Small business owners are reluctant to borrow money from the banks. Why? They have mixed answers to this question. According to some of them, they can't afford the high interest rates imposed by banks, particularly those that availed huge bailout money from the federal government.
The Obama administration had recently approved an estimated $30 billion from the unused bailout money that small business owners can tap to either expand or further buoy up their operations in the midst of the economic turmoil.
Well, it's hard to blame some of the business owners who don't want to enter into a mess, knowing how some banks change their interest rates so quickly. "I would rather not borrow any money from the bank at this time because their interest rate is so high that all your profits will just go to the repayment of the loans you took from the bank," a restaurant owner in Carson said.
"We are contended with the liquidity that we have right now," she said, as she entertained some customers at lunch time. "Our business is still surviving despite the mushrooming of eateries around the community where we operate."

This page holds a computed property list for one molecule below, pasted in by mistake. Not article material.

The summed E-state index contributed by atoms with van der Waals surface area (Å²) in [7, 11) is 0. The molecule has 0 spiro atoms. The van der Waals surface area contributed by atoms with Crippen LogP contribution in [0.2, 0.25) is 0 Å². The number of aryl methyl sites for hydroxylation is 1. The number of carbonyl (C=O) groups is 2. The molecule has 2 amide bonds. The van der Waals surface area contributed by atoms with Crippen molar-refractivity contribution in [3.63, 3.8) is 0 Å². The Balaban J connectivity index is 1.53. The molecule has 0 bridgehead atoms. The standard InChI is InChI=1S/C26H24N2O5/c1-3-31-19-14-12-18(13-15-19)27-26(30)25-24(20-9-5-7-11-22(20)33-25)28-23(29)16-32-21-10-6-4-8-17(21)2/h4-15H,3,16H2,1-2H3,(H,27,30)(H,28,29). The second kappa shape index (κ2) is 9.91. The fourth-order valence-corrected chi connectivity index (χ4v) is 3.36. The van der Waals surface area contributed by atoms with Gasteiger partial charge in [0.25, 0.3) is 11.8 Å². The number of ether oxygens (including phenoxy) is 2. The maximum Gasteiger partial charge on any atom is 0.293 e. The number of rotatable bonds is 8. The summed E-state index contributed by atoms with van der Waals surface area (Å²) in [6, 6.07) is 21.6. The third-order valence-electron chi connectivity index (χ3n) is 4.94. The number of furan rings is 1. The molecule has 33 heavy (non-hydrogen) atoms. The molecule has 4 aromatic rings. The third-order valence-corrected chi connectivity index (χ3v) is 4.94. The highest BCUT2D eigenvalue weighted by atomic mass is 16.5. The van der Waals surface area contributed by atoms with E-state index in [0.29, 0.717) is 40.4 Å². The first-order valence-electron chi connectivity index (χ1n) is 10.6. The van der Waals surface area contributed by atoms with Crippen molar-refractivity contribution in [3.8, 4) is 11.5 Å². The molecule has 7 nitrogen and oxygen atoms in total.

Although, she admitted that it wasn't the competition that she's afraid of, considering how established her business was compared to other restaurants that just popped up recently. "We have been in this business for a long time already. And I'm not worried at all because our customers just keep coming back to patronize what we have in the restaurant."
True to her words, it seems the distribution of the bailout money had not been felt so much in this urban enclave, knowing that businesses go about their usual operations even without the much-needed infusion of additional capital from the banks.
But banks officials could not explain why some small business owners just don't want to take advantage of the bailout money for them.
Earlier, the treasury department said in its report that business lending was down from 10 to 15 percent. Among the banks that cut their commercial lending between April to October this year include Bankg of America, JPMorgan Chase, Citigroup and Wells Fargo. This means that loans to small businesses were down by $7 billion during the period.
Reports said the lending was down this year because there are fewer qualified borrowers. But businesses said the banks have tightened their lending standards so that only few businesses may be able to secure loans from them. But there are suspicions that some banks are just hoarding cash to prepare for future write-offs, a news report said.